Physicist Dr Stephen Barr, in a 2006 interview with Ignatius Insight, talked about the supposition that science and religion are in conflict:
IgnatiusInsight.com: Some scientists write as if they think that science can answer any question capable of being asked and answered. How would you respond?
Dr. Barr: It’s absurd, and I wonder if anyone really believes it. I suspect that most of the people who write such things actually have all sorts of firmly held personal convictions that they could not prove by “scientific” demonstration.
There are many important questions about which natural science has nothing to say. Can science say whether murder is wrong? Or whether human beings have free will? Or whom a person should marry? Or whether a nation should go to war? Or what a man should live for or be ready to die for? And yet these are questions that not only can be answered but must be.
IgnatiusInsight.com: What, in your view, is the most significant misunderstanding when it comes to religion and science?
Dr. Barr: Many atheists believe that all religion is at bottom either a pre-scientific attempt to understand natural phenomena through myth or an attempt to obtain worldly benefits through magic. And since they see science as the antithesis of myth and magic they cannot help but see all religion as antiscientific. Of course, such people haven’t a clue what true religion is all about.
IgnatiusInsight.com: Do you know many scientists who are also religious believers?
Dr. Barr: Yes, quite a few. Indeed, I have about half a dozen friends in my own field who are devout Catholics. In fact, one of the real geniuses in my field (he would be ranked at or near the very top) is a practicing Catholic. However, in my experience most scientists are non-religious. However, that may have more to do with general cultural attitudes than with them being scientists. I have found as much atheism in humanities departments as in science departments.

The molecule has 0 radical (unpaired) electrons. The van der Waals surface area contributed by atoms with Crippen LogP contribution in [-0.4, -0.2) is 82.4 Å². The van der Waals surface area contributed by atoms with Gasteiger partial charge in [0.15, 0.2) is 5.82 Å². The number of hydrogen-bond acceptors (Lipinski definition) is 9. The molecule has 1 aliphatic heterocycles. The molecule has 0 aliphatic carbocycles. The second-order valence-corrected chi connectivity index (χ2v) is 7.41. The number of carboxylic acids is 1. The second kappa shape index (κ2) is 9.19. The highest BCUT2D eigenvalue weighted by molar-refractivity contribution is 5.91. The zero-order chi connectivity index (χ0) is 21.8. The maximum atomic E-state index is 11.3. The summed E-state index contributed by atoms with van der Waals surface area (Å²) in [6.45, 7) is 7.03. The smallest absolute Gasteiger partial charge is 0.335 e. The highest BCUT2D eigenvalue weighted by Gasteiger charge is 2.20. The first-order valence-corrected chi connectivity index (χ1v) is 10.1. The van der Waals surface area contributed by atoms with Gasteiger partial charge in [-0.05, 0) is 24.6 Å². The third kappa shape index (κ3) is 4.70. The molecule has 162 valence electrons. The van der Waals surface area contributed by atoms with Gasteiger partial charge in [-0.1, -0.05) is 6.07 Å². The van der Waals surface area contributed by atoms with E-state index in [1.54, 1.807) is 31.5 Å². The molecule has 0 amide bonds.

IgnatiusInsight.com: The science/religion debate/discussion operates on a number of levels. One is on the cosmic level — the existence of the universe. What can science tell us of the universe’s origins? Are there limits to what science can say? What role do philosophy and theology play in considering the question of the universe’s origin?
Dr. Barr: One has to distinguish the question of the universe’s beginning moments from the question of why there is a universe at all. In my view, science will never provide an answer to the latter question. As Stephen Hawking famously noted, all theoretical physics can do is give one a set of rules and equations that correctly describe the universe, but it cannot tell you why there is any universe for those equations to describe. He asked, “What breathes fire into the equations so that there is a universe for them describe?”
As far as the beginning moments of the universe go, science may eventually be able to describe what happened then. That is, when we know the fundamental laws of physics in their entirety — as I hope someday we will — it may well turn out that the opening events of the universe happened in accordance with those laws. In that sense, “the beginning” could have been “natural”. However, that would not explain the “origin” of the universe in the deeper sense meant by “Creation”.
Let me use an analogy. The first words of a play — say Hamlet — may obey the laws of English grammar. They may also fit into the rest of the plot in a natural way. In that sense, one might be able to give an “internal explanation” of those beginning words. However, that would not explain why there is a play. There is a play because there is a playwright. When we ask about the “origin” of the play, we are not asking about its first words, we are asking who wrote it and why. The origin of the universe is God Almighty.